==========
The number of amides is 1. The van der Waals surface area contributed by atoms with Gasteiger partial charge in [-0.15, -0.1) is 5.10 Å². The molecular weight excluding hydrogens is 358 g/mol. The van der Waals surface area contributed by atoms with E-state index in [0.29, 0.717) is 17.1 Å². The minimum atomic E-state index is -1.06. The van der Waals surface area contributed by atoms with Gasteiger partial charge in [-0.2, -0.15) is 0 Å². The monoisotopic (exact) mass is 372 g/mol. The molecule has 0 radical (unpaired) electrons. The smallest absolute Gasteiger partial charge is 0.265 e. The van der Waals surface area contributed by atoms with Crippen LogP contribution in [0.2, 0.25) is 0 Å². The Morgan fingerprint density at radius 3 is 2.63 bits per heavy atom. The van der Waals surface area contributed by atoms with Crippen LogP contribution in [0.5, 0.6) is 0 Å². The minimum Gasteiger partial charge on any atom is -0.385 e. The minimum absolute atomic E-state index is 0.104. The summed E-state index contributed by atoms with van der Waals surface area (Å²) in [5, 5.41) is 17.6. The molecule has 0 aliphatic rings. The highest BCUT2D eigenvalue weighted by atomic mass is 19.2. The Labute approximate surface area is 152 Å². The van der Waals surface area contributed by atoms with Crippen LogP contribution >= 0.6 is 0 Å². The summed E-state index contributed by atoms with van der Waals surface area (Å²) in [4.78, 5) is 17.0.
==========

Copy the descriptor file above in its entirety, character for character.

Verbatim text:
The number of amides is 1. The van der Waals surface area contributed by atoms with Gasteiger partial charge in [-0.15, -0.1) is 5.10 Å². The molecular weight excluding hydrogens is 358 g/mol. The van der Waals surface area contributed by atoms with E-state index in [0.29, 0.717) is 17.1 Å². The minimum atomic E-state index is -1.06. The van der Waals surface area contributed by atoms with Gasteiger partial charge in [-0.2, -0.15) is 0 Å². The monoisotopic (exact) mass is 372 g/mol. The molecule has 0 radical (unpaired) electrons. The smallest absolute Gasteiger partial charge is 0.265 e. The van der Waals surface area contributed by atoms with Crippen LogP contribution in [0.2, 0.25) is 0 Å². The Morgan fingerprint density at radius 3 is 2.63 bits per heavy atom. The van der Waals surface area contributed by atoms with Crippen LogP contribution in [0.5, 0.6) is 0 Å². The minimum Gasteiger partial charge on any atom is -0.385 e. The minimum absolute atomic E-state index is 0.104. The summed E-state index contributed by atoms with van der Waals surface area (Å²) in [5, 5.41) is 17.6. The molecule has 0 aliphatic rings. The highest BCUT2D eigenvalue weighted by atomic mass is 19.2. The Labute approximate surface area is 152 Å². The van der Waals surface area contributed by atoms with Crippen LogP contribution >= 0.6 is 0 Å². The summed E-state index contributed by atoms with van der Waals surface area (Å²) in [4.78, 5) is 17.0.